Zala Aero's Chief Designer Alexander Zakharov: "'Lancet' is the drone's nickname, and it has already caught on. Everyone understands that a lancet is a surgical tool. But there are two models. They differ in range and in the power of the warhead. But these are two different models [known as] 'Item 51' and 'Item 52.'"
Rogatkin: "What model destroyed a Leopard tank?"
Zakharov: "The smallest one. Surprisingly, it turns out that the smallest model is even more effective. Let's say that at short-range distance, it is much more effective."
Rogatkin: "Lancet operators are called 'X-whisperers,' because of the characteristic arrangement of the drone's pylon wings. The small drone has two identical x-shaped wings.
"What is this model for?"
Zakharov: "Well, it's for long ranges, and it has a stronger warhead. It is designed for very special tasks conducted at long range."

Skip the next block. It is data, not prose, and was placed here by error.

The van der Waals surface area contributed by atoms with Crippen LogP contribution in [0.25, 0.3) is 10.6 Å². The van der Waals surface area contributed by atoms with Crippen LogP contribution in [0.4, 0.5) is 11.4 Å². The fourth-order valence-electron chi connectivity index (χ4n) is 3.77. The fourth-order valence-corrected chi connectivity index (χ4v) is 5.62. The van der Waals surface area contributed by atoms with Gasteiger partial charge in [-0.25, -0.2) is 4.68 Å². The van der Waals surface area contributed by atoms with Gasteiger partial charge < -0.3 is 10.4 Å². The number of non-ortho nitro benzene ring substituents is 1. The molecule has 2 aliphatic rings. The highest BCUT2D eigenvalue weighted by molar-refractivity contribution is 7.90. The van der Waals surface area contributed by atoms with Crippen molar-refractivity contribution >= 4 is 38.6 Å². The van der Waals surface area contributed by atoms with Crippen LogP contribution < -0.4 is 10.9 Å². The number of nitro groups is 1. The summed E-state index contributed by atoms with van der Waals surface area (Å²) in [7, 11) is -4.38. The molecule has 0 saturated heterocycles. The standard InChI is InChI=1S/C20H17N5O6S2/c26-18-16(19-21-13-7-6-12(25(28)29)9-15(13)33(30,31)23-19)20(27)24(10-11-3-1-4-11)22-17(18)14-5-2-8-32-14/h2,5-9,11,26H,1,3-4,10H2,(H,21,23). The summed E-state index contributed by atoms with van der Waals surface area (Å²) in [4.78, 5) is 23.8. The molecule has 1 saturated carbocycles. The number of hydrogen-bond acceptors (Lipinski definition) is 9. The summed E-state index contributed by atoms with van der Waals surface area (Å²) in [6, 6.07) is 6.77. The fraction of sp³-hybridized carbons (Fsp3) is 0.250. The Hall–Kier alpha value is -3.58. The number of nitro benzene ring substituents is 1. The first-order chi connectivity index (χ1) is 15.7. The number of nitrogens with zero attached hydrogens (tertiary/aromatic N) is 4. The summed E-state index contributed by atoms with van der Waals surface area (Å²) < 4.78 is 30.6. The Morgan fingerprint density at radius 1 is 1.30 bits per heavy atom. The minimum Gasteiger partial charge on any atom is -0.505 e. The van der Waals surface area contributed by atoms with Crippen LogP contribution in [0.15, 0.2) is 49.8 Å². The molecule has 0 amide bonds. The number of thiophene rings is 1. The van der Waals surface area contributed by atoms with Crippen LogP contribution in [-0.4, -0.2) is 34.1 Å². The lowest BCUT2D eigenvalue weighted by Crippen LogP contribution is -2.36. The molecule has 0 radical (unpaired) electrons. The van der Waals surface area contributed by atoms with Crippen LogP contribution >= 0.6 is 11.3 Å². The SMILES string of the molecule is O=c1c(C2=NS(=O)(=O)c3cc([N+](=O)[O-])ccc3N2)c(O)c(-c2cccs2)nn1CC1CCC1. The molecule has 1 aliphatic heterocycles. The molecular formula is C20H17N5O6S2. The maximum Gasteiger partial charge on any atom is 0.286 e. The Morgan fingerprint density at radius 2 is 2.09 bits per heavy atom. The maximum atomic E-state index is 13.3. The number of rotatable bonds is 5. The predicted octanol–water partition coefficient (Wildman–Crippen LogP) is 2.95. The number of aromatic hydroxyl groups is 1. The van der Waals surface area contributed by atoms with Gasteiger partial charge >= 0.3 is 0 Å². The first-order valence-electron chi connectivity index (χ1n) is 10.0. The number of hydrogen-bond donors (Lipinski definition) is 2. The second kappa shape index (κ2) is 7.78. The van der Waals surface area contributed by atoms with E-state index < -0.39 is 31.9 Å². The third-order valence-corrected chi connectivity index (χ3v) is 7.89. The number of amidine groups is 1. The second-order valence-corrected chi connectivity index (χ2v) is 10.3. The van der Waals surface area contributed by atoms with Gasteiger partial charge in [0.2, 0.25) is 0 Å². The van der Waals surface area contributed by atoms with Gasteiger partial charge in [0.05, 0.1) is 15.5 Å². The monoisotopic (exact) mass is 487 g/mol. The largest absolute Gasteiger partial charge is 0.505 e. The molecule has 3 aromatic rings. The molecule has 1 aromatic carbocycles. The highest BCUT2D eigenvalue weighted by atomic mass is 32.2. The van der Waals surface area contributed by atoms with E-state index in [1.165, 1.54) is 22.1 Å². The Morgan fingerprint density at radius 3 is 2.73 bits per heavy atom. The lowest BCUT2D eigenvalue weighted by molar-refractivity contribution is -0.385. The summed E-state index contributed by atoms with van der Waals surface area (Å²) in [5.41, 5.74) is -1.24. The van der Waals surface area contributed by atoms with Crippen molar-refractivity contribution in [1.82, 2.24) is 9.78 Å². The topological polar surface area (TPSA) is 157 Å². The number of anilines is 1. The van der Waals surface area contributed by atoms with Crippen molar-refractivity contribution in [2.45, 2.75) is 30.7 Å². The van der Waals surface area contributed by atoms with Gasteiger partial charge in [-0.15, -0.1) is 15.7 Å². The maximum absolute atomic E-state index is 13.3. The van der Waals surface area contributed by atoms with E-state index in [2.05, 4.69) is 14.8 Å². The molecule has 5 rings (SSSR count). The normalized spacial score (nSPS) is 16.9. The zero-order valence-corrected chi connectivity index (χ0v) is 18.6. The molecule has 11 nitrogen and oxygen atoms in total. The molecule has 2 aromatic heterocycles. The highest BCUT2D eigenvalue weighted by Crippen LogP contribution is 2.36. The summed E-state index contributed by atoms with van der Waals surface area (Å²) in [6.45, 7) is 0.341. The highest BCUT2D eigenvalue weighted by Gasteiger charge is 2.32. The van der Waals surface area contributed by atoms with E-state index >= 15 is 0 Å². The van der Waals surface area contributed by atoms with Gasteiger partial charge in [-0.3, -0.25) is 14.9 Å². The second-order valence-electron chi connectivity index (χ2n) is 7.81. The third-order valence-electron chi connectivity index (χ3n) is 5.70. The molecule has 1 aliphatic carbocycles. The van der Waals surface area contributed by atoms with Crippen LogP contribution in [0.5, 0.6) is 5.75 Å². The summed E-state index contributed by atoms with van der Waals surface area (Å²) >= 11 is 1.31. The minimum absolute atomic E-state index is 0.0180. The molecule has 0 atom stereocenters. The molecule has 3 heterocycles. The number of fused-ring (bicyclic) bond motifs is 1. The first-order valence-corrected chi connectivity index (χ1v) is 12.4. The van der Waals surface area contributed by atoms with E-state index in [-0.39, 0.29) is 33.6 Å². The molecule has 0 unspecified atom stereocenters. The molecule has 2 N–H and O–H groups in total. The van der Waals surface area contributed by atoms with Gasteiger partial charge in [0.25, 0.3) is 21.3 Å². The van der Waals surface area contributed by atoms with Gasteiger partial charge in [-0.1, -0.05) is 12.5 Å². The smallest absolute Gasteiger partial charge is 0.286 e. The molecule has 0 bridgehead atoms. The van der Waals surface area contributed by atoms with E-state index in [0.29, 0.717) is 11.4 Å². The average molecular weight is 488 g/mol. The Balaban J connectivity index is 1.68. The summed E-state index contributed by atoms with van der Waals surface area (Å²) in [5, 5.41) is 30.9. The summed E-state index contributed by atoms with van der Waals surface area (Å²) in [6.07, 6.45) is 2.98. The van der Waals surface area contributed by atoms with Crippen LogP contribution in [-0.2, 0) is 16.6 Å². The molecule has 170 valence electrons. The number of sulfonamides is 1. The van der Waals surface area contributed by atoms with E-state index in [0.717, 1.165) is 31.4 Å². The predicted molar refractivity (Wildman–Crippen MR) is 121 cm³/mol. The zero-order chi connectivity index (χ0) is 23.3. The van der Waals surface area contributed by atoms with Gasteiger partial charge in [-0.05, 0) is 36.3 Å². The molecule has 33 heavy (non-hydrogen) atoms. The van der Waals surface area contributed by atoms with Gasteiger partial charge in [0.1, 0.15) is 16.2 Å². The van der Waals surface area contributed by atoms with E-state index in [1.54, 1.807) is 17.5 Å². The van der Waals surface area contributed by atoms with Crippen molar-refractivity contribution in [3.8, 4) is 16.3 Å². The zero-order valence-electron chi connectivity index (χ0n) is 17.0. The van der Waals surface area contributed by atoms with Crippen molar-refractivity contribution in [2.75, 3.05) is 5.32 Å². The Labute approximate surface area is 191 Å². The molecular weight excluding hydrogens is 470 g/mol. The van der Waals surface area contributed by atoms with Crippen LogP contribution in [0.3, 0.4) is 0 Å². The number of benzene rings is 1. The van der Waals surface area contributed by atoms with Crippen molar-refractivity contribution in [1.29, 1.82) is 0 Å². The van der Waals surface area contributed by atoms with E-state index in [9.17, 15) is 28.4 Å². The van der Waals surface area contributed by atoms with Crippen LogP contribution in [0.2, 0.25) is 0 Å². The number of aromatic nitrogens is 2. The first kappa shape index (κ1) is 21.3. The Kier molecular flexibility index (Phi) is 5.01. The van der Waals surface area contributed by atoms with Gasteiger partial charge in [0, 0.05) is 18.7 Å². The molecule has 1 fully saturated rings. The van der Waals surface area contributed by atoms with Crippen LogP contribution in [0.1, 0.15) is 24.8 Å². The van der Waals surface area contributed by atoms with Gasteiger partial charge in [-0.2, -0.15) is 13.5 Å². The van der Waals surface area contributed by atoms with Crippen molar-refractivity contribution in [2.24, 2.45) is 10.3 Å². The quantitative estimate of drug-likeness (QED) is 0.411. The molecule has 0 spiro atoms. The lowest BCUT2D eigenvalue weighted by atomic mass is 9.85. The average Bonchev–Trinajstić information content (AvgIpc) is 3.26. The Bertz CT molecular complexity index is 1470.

Rogatkin: "The creator of the Lancet is Russian designer Alexander Zakharov. He is the one who managed to establish industrial production of drones, which are now being talked about all over the world."
English-speaking reporter: "The Ukrainian soldiers flee while a Russian drone strikes its target."
Rogatkin: "The Lancet's popularity has eclipsed the notorious Bayraktar, which turned out to be completely useless in Ukraine because of the Russian air defense system. Almost all the Turkish drones were shot down in the first month of the operation, while the Lancets are in the air and striking enemy equipment daily. In the public domain, about 400 confirmed strikes have been made public. One can't think of a better form of promotion.